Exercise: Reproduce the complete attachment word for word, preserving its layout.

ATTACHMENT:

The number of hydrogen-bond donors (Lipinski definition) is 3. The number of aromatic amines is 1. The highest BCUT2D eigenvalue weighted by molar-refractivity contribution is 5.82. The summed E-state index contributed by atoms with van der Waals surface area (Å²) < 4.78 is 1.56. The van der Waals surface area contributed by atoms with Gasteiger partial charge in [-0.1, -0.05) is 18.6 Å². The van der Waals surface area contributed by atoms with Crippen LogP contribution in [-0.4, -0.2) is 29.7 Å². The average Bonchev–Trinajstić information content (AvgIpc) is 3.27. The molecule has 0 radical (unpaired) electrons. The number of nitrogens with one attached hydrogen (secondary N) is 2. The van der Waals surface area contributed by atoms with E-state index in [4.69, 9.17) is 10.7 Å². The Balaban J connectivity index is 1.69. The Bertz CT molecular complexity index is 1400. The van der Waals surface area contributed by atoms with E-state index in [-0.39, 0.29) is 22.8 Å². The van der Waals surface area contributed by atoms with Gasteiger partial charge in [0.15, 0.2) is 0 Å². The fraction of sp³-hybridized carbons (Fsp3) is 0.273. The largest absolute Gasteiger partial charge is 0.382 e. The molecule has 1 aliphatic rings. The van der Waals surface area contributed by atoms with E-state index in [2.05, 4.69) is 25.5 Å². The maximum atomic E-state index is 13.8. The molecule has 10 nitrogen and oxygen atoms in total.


The number of hydrogen-bond donors (Lipinski definition) is 3. The number of aromatic amines is 1. The highest BCUT2D eigenvalue weighted by molar-refractivity contribution is 5.82. The summed E-state index contributed by atoms with van der Waals surface area (Å²) < 4.78 is 1.56. The van der Waals surface area contributed by atoms with Gasteiger partial charge in [-0.1, -0.05) is 18.6 Å². The van der Waals surface area contributed by atoms with Crippen LogP contribution in [-0.4, -0.2) is 29.7 Å². The average Bonchev–Trinajstić information content (AvgIpc) is 3.27. The molecule has 0 radical (unpaired) electrons. The number of nitrogens with one attached hydrogen (secondary N) is 2. The van der Waals surface area contributed by atoms with E-state index in [4.69, 9.17) is 10.7 Å². The Balaban J connectivity index is 1.69. The Bertz CT molecular complexity index is 1400. The van der Waals surface area contributed by atoms with E-state index in [-0.39, 0.29) is 22.8 Å². The van der Waals surface area contributed by atoms with Gasteiger partial charge in [0.15, 0.2) is 0 Å². The fraction of sp³-hybridized carbons (Fsp3) is 0.273. The largest absolute Gasteiger partial charge is 0.382 e. The molecule has 1 aliphatic rings. The van der Waals surface area contributed by atoms with E-state index in [2.05, 4.69) is 25.5 Å². The maximum atomic E-state index is 13.8. The molecule has 10 nitrogen and oxygen atoms in total.